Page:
Posted tagged ‘Ukiyoe Tarot’

Ace of Pentacles/Coins Across Decks

August 27, 2014

I saw in my statistics page that someone had come to my site searching for images of the Ace of Coins. I thought to myself that this might make an excellent study.

Danger, danger, hours later after searching through dozens of decks and scanning, adjusting, rotating and labelling in Photoshop, I’m a bit punchy. When you’re in a funk, nothing helps like a bit of sorting, categorization, and organization. This was more than a bit, but hey it made for a keenly interesting day.

Dealing mostly with the Rider-Waite model (here used in the Universal Waite deck) I decided that there were three kinds of imagery with this card: the classic “hand of God” approach; the figurative approach related to the theme like in the Golden Tarot; and the pattern and shape decorated or changed similar to a pip in transformation playing cards, like in this marvelous Ace of Pentacles in the Sun and Moon.

In this study I am ignoring the figurative approach, and looking more at the other two.

 

THREE MODELS

Ace1

THE HAND OF GOD APPROACH

Ace2

I don’t see too many people using the Fradella deck but it’s one of my favourites.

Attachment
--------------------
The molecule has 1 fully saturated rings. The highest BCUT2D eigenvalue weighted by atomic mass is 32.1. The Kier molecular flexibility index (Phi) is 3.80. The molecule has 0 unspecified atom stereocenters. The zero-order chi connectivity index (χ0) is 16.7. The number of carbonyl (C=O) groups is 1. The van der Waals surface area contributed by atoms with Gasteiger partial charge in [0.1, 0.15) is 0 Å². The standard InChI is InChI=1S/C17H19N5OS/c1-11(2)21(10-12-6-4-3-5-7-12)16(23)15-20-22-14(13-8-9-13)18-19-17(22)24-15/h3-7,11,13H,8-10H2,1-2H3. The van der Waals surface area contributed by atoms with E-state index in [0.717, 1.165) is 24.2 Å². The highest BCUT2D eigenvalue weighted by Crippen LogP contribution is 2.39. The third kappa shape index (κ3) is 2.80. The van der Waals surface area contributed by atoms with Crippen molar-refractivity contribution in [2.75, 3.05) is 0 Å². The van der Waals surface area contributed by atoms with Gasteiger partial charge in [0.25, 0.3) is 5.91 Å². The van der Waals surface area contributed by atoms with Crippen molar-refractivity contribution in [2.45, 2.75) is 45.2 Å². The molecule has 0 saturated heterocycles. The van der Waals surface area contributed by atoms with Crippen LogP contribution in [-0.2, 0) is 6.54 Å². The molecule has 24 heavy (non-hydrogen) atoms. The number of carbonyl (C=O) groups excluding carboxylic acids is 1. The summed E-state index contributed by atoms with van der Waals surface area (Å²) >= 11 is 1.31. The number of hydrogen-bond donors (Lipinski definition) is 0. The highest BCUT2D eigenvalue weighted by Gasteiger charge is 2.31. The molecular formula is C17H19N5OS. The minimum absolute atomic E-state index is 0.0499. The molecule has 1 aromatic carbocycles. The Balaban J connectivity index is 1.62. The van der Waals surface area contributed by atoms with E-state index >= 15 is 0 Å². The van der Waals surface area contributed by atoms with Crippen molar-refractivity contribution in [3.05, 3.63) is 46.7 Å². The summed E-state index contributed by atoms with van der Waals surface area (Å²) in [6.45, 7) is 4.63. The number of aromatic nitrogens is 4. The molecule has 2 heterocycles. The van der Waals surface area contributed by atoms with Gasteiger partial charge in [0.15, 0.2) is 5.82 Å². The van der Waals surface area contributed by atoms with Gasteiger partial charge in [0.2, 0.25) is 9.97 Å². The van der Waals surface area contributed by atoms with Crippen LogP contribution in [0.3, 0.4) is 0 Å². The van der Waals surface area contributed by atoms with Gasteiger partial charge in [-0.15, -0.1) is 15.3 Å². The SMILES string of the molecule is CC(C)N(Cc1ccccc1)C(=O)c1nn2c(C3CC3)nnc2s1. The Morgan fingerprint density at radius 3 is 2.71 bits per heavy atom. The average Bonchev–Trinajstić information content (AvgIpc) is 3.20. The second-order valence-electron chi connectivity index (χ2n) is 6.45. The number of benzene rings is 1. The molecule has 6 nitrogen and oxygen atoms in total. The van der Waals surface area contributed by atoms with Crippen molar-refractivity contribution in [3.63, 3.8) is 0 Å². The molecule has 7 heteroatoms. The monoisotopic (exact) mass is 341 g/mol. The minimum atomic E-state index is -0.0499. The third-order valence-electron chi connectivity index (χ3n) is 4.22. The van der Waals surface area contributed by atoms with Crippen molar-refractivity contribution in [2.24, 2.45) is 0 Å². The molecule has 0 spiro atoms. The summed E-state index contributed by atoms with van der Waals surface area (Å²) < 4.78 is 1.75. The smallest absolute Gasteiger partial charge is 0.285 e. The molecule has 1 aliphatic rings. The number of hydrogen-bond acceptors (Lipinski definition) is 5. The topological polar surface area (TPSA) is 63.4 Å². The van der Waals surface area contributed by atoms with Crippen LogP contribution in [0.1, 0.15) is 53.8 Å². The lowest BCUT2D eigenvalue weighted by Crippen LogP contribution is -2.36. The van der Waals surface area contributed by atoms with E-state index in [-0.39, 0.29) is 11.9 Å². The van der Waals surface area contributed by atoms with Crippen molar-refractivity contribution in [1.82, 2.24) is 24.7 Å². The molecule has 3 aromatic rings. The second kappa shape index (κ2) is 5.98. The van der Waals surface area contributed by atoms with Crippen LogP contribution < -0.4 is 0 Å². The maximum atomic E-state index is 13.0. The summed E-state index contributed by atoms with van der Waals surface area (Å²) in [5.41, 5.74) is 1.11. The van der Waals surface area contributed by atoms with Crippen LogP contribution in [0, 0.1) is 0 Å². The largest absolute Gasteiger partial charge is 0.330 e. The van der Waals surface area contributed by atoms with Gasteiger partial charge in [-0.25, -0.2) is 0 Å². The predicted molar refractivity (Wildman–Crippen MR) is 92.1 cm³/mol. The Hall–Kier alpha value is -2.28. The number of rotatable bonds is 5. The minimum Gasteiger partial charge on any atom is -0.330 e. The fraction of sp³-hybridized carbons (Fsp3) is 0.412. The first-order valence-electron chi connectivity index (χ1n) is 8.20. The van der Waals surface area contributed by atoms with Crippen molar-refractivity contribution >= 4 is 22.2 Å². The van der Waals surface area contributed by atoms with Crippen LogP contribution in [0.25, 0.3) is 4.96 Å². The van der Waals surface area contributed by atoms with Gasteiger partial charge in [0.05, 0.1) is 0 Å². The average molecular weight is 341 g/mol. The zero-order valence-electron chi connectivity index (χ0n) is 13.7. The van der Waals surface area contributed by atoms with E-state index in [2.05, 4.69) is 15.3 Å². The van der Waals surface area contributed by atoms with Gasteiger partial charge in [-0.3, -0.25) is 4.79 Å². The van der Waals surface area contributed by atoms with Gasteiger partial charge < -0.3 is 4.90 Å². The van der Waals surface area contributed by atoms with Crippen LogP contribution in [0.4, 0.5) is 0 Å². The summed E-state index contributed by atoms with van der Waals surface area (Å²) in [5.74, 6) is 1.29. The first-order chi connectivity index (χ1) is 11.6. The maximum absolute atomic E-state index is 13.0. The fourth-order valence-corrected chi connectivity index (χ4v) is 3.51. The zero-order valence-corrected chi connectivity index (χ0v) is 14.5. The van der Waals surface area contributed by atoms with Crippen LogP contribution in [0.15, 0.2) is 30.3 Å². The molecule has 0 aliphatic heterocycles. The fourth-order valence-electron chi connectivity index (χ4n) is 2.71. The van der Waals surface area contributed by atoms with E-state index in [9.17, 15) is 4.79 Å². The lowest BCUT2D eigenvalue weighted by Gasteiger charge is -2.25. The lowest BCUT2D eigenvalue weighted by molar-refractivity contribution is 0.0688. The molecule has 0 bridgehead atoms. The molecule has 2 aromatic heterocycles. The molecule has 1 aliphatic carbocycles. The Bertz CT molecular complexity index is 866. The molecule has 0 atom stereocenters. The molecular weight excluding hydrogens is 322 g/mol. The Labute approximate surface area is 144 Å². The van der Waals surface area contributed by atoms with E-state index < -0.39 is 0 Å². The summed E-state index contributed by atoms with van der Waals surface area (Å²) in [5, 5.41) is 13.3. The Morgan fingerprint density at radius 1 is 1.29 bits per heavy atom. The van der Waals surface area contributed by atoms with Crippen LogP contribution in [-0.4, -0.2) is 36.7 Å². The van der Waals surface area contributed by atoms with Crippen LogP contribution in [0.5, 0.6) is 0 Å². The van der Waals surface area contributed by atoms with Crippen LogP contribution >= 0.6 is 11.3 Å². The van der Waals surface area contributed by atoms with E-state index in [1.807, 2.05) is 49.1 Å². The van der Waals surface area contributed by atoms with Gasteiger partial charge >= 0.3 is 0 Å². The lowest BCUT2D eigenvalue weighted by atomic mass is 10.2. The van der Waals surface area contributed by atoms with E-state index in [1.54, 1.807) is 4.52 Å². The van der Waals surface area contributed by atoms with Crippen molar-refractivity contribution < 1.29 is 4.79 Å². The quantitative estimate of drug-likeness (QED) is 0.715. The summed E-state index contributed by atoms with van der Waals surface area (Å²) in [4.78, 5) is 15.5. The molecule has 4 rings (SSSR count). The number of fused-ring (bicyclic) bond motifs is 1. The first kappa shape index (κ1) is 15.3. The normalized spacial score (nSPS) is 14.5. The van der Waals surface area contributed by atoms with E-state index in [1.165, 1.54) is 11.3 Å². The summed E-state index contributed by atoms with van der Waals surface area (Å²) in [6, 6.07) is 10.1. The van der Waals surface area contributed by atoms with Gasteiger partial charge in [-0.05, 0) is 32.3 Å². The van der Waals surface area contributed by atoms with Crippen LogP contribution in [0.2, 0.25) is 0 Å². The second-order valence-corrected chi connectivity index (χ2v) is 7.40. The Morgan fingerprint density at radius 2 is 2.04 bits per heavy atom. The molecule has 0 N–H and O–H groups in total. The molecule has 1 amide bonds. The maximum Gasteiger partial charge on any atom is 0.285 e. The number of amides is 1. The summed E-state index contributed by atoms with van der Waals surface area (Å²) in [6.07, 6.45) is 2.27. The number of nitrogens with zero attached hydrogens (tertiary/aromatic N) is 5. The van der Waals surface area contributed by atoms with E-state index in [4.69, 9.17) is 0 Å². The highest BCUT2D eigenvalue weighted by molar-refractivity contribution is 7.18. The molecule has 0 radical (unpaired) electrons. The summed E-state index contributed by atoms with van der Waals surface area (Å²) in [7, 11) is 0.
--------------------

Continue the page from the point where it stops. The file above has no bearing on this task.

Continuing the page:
PAGAN PENTACLES AND GROWING THINGS

Ace3

COINS OF THE REALM

Ace4

PLANET EARTH

Ace5

BUDDHA AND THE THIRD EYE

Ace6

ANCIENT STANDING STONES

Ace7

PATTERNS AND SHAPES

Ace8

 

Ace9

SO UNIQUE THEY CAN’T BE CATEGORIZED

Ace10

I’ve talked about that Universal Fantasy card before, it reminds me so much of an old brooch.

So that’s it, about 8 hours of work and 39 decks!

 

 

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The Smell of Pines and Cedars in the Dew

May 12, 2013

Daily Draw May 12th, 2013

VII – THE CHARIOT
I OF CUPS (Ace of Clubs, Ace of Hearts)

Chariot_AceCups

I laughed when I read the description of the Ace because irises are a Japanese symbol for a warrior and grow in abundance, and I was just talking about being a warrior in my last draw. I like the dragonfly too, they mean summer and heat and growth and the buzz and light of the garden to me.

In general this card means happiness and joy, all the good emotions; abundance, like the abundant irises. I love irises and we have several beautiful varieties in our garden.

The chariot is a palanquin, and the person being carried is somewhat hidden from view. This made me laugh too, as if I was moving forward and being helped but was hiding. Perhaps a bit of trepidation there?

The actual story involves Japanese warriors (!!!!) disguising their armour in the robes of pilgrim priests, defeating some demons and rescuing the women the demons were stealing. There is the suggestion that trickery and cunning can augment your physical prowess for success.

The meaning in the Ukiyoe Tarot is not exactly as I think of The Chariot, it’s about overcoming adversity or escaping from something, maybe urgently gaining control of your emotions. I think the inner strength of a person can be something not visible to the world, yet it’s there, sitting behind the screen of the palanquin and waiting to be used.